Read about my review of the newest Miss Peregrine book A Map of Days over at Tynga’s Reviews!
Read about my review of the newest Miss Peregrine book A Map of Days over at Tynga’s Reviews!
The Retribution of Mara Dyer – A bonechilling, grisly, and satisfyingly engrossing read.
After being set up by her ex-boyfriend Jude and Dr. Kells, Mara and her friends Jamie and Stella are official patients of Horizons inpatient treatment center and trapped in a secret underground bunker where they’re being held captive, drugged, and experimented on against their will. As for Noah, Mara doesn’t know what happened to him, but Dr. Kells says he’s died. Unable to believe this and practically catatonic without the grief, Mara is surprised when she wakes up from her drug-induced state to discover Jude has freed her and sent her on a mission to find Noah. After killing Dr. Kells in a battle for her life and her sanity, Mara, along with Jamie and Stella must escape the island, though she is still drugged, sick, and covered in blood. After making it back to Miami, they use Jamie’s power of influence to fool their families, only Mara’s brother Daniel isn’t there, and he has the genetics book, the one that explains what they are and perhaps might lead them to Noah. They follow Daniel to New York where he seems to be visiting colleges. As all secrets are revealed about Mara’s ancestry and the mysterious Lukumi, Mara comes to accept the truths of friendship, love, and sacrifice, especially when Noah is caught between life and death; however, she comes to realize the hardest part is accepting yourself and having the courage to make the toughest choice.
In this third and final volume of the Mara Dyer trilogy, Michelle Hodkin brings us full circle to discover the secret of the kids with powers, how Mara and Noah came to be, just why they’re drawn to each other, and how captivatingly she weaves the final threads of Mara’s story together. I am just amazed at her quality of language and imagery. The romance was delightful and fans won’t be disappointed with this resolution. Without Noah for much of the book though, Jamie steps in. He is hilarious, and brings us some relief from the intensity of the action. I loved this series. It’s dark but lovely. Like a blooming nightshade flower. May not want to read this at night, alone, and in a storm though.
Note: Violence, language, sexual situations.
A creepy mind-twisting murder mystery that melds psychology and the mania of an old mental hospital and teases the story accompanied by hauntingly eerie photographs.
Dan Crawford has just arrived at college-sponsored camp for gifted high schoolers where the students have been moved to the oldest dorm Brookline, previously a mental hospital, because the others are being remodeled. A former foster kid, he’s pretty self-aware and independent. Immediately, he makes two friends: Jordan, a brilliant mathematician with a religious family who is also secretly gay, and Abby, a creative art geek whose family has ties to the asylum. Dan also has a roommate, Felix, an odd nerdy boy who is awkward and suddenly becomes obsessed with working out. When Dan first arrives at the asylum, he discovers an old photograph of a man with his eyes scratched out. Seeking a thrill, Dan, Jordan and Abby go exploring and find old records and other disturbing photographs in the depths of the old asylum. Suddenly, Dan is getting odd notes and having nightmares, dreaming and communicating with the disturbed man known as the warden, also named Daniel Crawford. Is this really happening or is Dan losing his mind? When the body count starts to rise, Dan knows he has to solve the mystery of Brookline or worse, he must suspect himself of the most horrible of crimes.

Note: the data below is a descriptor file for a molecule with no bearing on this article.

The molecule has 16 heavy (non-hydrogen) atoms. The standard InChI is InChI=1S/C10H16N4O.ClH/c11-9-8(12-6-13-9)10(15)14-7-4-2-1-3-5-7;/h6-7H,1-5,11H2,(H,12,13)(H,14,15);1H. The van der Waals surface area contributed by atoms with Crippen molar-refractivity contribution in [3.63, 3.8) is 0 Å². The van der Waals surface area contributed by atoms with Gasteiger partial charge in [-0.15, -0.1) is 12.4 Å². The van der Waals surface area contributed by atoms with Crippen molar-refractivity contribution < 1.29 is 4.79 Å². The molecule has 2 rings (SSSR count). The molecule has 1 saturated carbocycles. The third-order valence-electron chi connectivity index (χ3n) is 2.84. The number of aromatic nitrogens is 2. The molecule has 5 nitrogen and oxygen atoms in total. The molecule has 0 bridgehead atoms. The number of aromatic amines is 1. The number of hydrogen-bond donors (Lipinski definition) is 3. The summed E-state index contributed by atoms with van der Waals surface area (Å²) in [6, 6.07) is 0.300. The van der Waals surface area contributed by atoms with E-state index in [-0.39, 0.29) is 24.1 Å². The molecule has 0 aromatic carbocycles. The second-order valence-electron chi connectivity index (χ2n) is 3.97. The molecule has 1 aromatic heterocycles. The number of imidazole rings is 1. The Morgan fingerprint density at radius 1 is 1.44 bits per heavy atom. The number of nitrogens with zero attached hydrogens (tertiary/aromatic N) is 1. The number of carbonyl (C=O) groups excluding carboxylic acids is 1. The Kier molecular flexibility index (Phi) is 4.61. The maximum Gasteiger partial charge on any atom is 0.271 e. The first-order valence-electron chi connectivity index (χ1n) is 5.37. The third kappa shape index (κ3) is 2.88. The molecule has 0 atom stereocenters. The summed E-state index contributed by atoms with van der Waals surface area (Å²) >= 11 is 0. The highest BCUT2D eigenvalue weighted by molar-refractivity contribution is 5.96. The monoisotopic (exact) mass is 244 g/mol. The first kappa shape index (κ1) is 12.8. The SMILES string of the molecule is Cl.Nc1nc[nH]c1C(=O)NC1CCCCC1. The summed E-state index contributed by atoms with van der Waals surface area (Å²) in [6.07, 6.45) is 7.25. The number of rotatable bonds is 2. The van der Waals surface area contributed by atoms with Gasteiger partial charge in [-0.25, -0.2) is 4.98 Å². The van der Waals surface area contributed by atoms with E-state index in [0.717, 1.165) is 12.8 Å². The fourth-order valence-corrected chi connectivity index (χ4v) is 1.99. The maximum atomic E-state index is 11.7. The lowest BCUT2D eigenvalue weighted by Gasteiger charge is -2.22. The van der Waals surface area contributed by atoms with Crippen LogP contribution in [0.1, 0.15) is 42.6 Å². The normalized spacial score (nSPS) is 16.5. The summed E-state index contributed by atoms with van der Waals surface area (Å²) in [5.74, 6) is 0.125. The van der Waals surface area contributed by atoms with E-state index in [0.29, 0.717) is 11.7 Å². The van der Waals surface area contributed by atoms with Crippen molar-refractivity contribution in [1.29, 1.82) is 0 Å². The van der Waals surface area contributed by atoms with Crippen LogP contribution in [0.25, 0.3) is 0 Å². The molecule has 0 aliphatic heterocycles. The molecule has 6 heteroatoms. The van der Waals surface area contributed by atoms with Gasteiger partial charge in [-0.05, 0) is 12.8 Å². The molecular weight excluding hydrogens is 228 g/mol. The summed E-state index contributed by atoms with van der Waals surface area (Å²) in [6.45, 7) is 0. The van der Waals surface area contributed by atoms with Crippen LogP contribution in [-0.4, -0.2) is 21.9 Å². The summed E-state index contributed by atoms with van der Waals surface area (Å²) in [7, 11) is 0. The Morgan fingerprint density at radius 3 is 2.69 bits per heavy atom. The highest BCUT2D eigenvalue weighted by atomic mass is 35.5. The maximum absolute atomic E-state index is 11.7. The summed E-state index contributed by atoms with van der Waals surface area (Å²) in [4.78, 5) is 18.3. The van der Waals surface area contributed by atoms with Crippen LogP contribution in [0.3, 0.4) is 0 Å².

When Dan left Brookline, he thought all the episodes would be over. When he still is having nightmares, also shared by friends Abby and Jordan, Dan decides the asylum isn’t through with him. Worse, he’s been asked to visit Felix who has been under constant watch in a real mental facility. A deranged Felix connects the dots that send him, Abby, and Jordan back to college searching for clues behind , their nightmares, creepy antique carnival photographs, and four mysterious addresses. Pretending to be prospective college students, they are stuck with student mentors and discover that the carnival tradition has just returned after a long hiatus. New Hampshire College and Camford, the town, are hiding something awful, and Dan, Abby, and Jordan are determined to find out what and rid themselves of the horrors of Brookline forever. With Dan seeing visions and Abby hearing voices and people attacking them, will they succeed before they die or do they belong to this carnival of madness?
Though this series has been compared as a Miss Peregrine’s Home for Peculiar Children read-a-like, all that it really has in common is the genre and possessing photographs. The overall feel and draw of this series is unlike Miss Peregrine in my mind. I think it is sufficient to read but not fantastic. It needs more depth, creepiness, and a more clear progression of events. That is to say, it shouldn’t be an easy mystery, but I can’t figure out if being mentally confusing was the purpose of the novel or just a side-effect. I liked Sanctum overall much better than I liked the first, but I liked the atmosphere of Asylum better than Sanctum. I think the character development wasn’t fully fleshed out, and the pace seemed somewhat slow for a creepy book. Still, if you like horror and you enjoy a bump-in-the-night read with quirk, you won’t be disappointed.
If you love mysteries and creepy stories, this is one of the best and most unusual series in quite some time. It utilizes old and special photographs as a means of enhancing the story. It was a New York Times Bestseller, and really, I loved it from the moment I picked it up! Though I read the first one some time ago, I recently read the second, but I included both here for you all.